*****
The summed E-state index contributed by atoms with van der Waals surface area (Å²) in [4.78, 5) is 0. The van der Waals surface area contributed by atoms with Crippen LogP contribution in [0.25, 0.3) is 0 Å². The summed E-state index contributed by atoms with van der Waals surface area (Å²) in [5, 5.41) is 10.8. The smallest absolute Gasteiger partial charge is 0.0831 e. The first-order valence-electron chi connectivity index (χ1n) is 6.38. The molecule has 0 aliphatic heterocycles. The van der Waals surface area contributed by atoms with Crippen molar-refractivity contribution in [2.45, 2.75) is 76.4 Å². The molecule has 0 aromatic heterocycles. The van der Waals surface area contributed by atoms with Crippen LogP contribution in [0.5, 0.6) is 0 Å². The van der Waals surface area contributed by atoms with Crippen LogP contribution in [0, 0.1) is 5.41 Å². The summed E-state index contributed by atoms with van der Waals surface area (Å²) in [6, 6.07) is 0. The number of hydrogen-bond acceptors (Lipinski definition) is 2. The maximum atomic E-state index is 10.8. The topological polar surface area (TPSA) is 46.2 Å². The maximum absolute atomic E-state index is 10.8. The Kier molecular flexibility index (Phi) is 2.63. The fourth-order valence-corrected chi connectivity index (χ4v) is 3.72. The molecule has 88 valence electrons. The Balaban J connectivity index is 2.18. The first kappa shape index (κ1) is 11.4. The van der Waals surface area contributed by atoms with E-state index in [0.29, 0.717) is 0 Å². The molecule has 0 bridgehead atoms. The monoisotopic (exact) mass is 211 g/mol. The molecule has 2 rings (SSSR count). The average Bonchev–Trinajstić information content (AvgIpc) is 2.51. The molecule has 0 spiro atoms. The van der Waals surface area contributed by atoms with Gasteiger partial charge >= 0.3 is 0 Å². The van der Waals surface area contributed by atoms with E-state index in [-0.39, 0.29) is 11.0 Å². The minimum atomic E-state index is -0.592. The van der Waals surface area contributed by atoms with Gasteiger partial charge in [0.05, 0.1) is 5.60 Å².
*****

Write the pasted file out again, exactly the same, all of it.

The summed E-state index contributed by atoms with van der Waals surface area (Å²) in [4.78, 5) is 0. The van der Waals surface area contributed by atoms with Crippen LogP contribution in [0.25, 0.3) is 0 Å². The summed E-state index contributed by atoms with van der Waals surface area (Å²) in [5, 5.41) is 10.8. The smallest absolute Gasteiger partial charge is 0.0831 e. The first-order valence-electron chi connectivity index (χ1n) is 6.38. The molecule has 0 aliphatic heterocycles. The van der Waals surface area contributed by atoms with Crippen molar-refractivity contribution in [2.45, 2.75) is 76.4 Å². The molecule has 0 aromatic heterocycles. The van der Waals surface area contributed by atoms with Crippen LogP contribution in [0.5, 0.6) is 0 Å². The van der Waals surface area contributed by atoms with Crippen LogP contribution in [0, 0.1) is 5.41 Å². The summed E-state index contributed by atoms with van der Waals surface area (Å²) in [6, 6.07) is 0. The number of hydrogen-bond acceptors (Lipinski definition) is 2. The maximum atomic E-state index is 10.8. The topological polar surface area (TPSA) is 46.2 Å². The maximum absolute atomic E-state index is 10.8. The Kier molecular flexibility index (Phi) is 2.63. The fourth-order valence-corrected chi connectivity index (χ4v) is 3.72. The molecule has 88 valence electrons. The Balaban J connectivity index is 2.18. The first kappa shape index (κ1) is 11.4. The van der Waals surface area contributed by atoms with E-state index in [0.29, 0.717) is 0 Å². The molecule has 0 bridgehead atoms. The monoisotopic (exact) mass is 211 g/mol. The molecule has 2 rings (SSSR count). The average Bonchev–Trinajstić information content (AvgIpc) is 2.51. The molecule has 0 spiro atoms. The van der Waals surface area contributed by atoms with Gasteiger partial charge >= 0.3 is 0 Å². The van der Waals surface area contributed by atoms with E-state index in [-0.39, 0.29) is 11.0 Å². The minimum atomic E-state index is -0.592. The van der Waals surface area contributed by atoms with Gasteiger partial charge in [0.05, 0.1) is 5.60 Å².